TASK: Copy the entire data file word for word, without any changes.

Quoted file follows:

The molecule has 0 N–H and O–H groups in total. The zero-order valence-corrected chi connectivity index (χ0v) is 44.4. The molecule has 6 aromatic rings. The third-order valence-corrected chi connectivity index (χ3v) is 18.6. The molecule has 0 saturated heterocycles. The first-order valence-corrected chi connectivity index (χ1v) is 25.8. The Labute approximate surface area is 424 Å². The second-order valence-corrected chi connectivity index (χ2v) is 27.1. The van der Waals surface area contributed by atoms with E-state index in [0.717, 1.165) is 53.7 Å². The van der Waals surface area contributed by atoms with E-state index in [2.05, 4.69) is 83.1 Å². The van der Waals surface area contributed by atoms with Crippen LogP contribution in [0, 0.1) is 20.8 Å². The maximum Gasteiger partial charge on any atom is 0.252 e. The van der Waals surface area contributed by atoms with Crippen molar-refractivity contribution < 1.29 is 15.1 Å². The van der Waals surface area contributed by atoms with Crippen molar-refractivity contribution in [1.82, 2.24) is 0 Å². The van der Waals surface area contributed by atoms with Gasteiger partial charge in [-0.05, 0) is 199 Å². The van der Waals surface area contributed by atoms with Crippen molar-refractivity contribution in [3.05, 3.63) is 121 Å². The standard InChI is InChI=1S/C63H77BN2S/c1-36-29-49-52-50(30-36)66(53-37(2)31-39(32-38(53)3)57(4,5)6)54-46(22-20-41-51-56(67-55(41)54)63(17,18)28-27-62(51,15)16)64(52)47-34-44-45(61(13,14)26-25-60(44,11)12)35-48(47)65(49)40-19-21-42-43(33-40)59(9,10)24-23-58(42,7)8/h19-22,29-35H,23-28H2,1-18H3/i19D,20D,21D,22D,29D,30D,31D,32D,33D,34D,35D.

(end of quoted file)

The molecule has 0 N–H and O–H groups in total. The zero-order valence-corrected chi connectivity index (χ0v) is 44.4. The molecule has 6 aromatic rings. The third-order valence-corrected chi connectivity index (χ3v) is 18.6. The molecule has 0 saturated heterocycles. The first-order valence-corrected chi connectivity index (χ1v) is 25.8. The Labute approximate surface area is 424 Å². The second-order valence-corrected chi connectivity index (χ2v) is 27.1. The van der Waals surface area contributed by atoms with E-state index in [0.717, 1.165) is 53.7 Å². The van der Waals surface area contributed by atoms with E-state index in [2.05, 4.69) is 83.1 Å². The van der Waals surface area contributed by atoms with Crippen LogP contribution in [0, 0.1) is 20.8 Å². The maximum Gasteiger partial charge on any atom is 0.252 e. The van der Waals surface area contributed by atoms with Crippen molar-refractivity contribution < 1.29 is 15.1 Å². The van der Waals surface area contributed by atoms with Crippen molar-refractivity contribution in [1.82, 2.24) is 0 Å². The van der Waals surface area contributed by atoms with Gasteiger partial charge in [-0.05, 0) is 199 Å². The van der Waals surface area contributed by atoms with Crippen molar-refractivity contribution in [3.05, 3.63) is 121 Å². The standard InChI is InChI=1S/C63H77BN2S/c1-36-29-49-52-50(30-36)66(53-37(2)31-39(32-38(53)3)57(4,5)6)54-46(22-20-41-51-56(67-55(41)54)63(17,18)28-27-62(51,15)16)64(52)47-34-44-45(61(13,14)26-25-60(44,11)12)35-48(47)65(49)40-19-21-42-43(33-40)59(9,10)24-23-58(42,7)8/h19-22,29-35H,23-28H2,1-18H3/i19D,20D,21D,22D,29D,30D,31D,32D,33D,34D,35D.